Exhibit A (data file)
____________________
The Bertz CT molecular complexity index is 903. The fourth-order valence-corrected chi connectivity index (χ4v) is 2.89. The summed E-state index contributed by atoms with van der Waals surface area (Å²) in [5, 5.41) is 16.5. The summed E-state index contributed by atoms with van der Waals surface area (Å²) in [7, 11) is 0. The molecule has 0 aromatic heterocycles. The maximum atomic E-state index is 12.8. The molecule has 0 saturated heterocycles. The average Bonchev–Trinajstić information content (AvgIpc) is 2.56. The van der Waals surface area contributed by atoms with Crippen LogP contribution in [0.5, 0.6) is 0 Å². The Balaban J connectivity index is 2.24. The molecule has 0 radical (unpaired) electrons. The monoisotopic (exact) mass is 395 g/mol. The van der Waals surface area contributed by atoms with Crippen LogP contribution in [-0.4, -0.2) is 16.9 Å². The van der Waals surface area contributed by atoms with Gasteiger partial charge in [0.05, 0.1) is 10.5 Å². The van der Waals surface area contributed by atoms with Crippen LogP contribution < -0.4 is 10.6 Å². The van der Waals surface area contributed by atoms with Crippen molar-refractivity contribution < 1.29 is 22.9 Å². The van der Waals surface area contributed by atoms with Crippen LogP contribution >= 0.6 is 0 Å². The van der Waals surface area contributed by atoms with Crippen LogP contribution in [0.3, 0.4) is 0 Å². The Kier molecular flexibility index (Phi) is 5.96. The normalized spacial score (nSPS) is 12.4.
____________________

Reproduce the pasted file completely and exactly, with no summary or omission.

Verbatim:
The Bertz CT molecular complexity index is 903. The fourth-order valence-corrected chi connectivity index (χ4v) is 2.89. The summed E-state index contributed by atoms with van der Waals surface area (Å²) in [5, 5.41) is 16.5. The summed E-state index contributed by atoms with van der Waals surface area (Å²) in [7, 11) is 0. The molecule has 0 aromatic heterocycles. The maximum atomic E-state index is 12.8. The molecule has 0 saturated heterocycles. The average Bonchev–Trinajstić information content (AvgIpc) is 2.56. The van der Waals surface area contributed by atoms with Crippen LogP contribution in [0.5, 0.6) is 0 Å². The Balaban J connectivity index is 2.24. The molecule has 0 radical (unpaired) electrons. The monoisotopic (exact) mass is 395 g/mol. The van der Waals surface area contributed by atoms with Crippen LogP contribution in [-0.4, -0.2) is 16.9 Å². The van der Waals surface area contributed by atoms with Gasteiger partial charge in [0.05, 0.1) is 10.5 Å². The van der Waals surface area contributed by atoms with Crippen LogP contribution < -0.4 is 10.6 Å². The van der Waals surface area contributed by atoms with Crippen molar-refractivity contribution < 1.29 is 22.9 Å². The van der Waals surface area contributed by atoms with Crippen LogP contribution >= 0.6 is 0 Å². The van der Waals surface area contributed by atoms with Crippen LogP contribution in [0.3, 0.4) is 0 Å². The Kier molecular flexibility index (Phi) is 5.96. The normalized spacial score (nSPS) is 12.4.